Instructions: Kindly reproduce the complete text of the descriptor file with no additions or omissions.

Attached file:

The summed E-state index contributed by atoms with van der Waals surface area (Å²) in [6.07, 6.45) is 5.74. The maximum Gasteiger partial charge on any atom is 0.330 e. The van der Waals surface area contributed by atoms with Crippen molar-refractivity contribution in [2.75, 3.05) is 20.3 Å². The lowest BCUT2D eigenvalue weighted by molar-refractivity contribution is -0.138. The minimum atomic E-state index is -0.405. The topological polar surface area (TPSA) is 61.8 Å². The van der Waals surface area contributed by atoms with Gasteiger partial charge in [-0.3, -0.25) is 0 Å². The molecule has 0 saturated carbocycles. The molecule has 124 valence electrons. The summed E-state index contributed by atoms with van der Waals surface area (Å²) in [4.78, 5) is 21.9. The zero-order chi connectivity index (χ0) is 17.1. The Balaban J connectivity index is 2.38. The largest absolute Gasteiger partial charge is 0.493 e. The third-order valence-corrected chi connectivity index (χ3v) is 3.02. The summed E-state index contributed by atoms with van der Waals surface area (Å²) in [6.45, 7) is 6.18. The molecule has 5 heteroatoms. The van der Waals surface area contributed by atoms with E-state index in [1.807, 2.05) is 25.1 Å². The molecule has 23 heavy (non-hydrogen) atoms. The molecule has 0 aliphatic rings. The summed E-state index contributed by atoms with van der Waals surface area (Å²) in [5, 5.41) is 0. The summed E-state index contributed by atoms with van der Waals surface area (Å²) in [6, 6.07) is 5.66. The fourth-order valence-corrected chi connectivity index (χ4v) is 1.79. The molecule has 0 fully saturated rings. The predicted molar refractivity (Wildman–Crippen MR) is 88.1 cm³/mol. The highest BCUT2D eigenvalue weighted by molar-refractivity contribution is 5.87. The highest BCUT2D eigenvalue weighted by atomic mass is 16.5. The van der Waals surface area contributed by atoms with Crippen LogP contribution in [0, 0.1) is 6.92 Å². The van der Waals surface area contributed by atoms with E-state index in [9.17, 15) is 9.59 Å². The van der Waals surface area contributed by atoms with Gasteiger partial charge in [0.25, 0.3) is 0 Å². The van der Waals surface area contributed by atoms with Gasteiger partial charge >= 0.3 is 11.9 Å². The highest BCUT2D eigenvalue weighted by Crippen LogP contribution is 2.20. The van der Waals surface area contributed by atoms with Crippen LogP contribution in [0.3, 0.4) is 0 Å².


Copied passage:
The summed E-state index contributed by atoms with van der Waals surface area (Å²) in [6.07, 6.45) is 5.74. The maximum Gasteiger partial charge on any atom is 0.330 e. The van der Waals surface area contributed by atoms with Crippen molar-refractivity contribution in [2.75, 3.05) is 20.3 Å². The lowest BCUT2D eigenvalue weighted by molar-refractivity contribution is -0.138. The minimum atomic E-state index is -0.405. The topological polar surface area (TPSA) is 61.8 Å². The van der Waals surface area contributed by atoms with Gasteiger partial charge in [-0.3, -0.25) is 0 Å². The molecule has 0 saturated carbocycles. The molecule has 124 valence electrons. The summed E-state index contributed by atoms with van der Waals surface area (Å²) in [4.78, 5) is 21.9. The zero-order chi connectivity index (χ0) is 17.1. The Balaban J connectivity index is 2.38. The largest absolute Gasteiger partial charge is 0.493 e. The third-order valence-corrected chi connectivity index (χ3v) is 3.02. The summed E-state index contributed by atoms with van der Waals surface area (Å²) in [6.45, 7) is 6.18. The molecule has 5 heteroatoms. The van der Waals surface area contributed by atoms with E-state index in [1.807, 2.05) is 25.1 Å². The molecule has 23 heavy (non-hydrogen) atoms. The molecule has 0 aliphatic rings. The summed E-state index contributed by atoms with van der Waals surface area (Å²) in [5, 5.41) is 0. The summed E-state index contributed by atoms with van der Waals surface area (Å²) in [6, 6.07) is 5.66. The fourth-order valence-corrected chi connectivity index (χ4v) is 1.79. The molecule has 0 fully saturated rings. The predicted molar refractivity (Wildman–Crippen MR) is 88.1 cm³/mol. The highest BCUT2D eigenvalue weighted by molar-refractivity contribution is 5.87. The highest BCUT2D eigenvalue weighted by atomic mass is 16.5. The van der Waals surface area contributed by atoms with Crippen LogP contribution in [0, 0.1) is 6.92 Å². The van der Waals surface area contributed by atoms with E-state index in [9.17, 15) is 9.59 Å². The van der Waals surface area contributed by atoms with Gasteiger partial charge in [0.25, 0.3) is 0 Å². The van der Waals surface area contributed by atoms with Gasteiger partial charge >= 0.3 is 11.9 Å². The highest BCUT2D eigenvalue weighted by Crippen LogP contribution is 2.20. The van der Waals surface area contributed by atoms with Crippen LogP contribution in [0.3, 0.4) is 0 Å².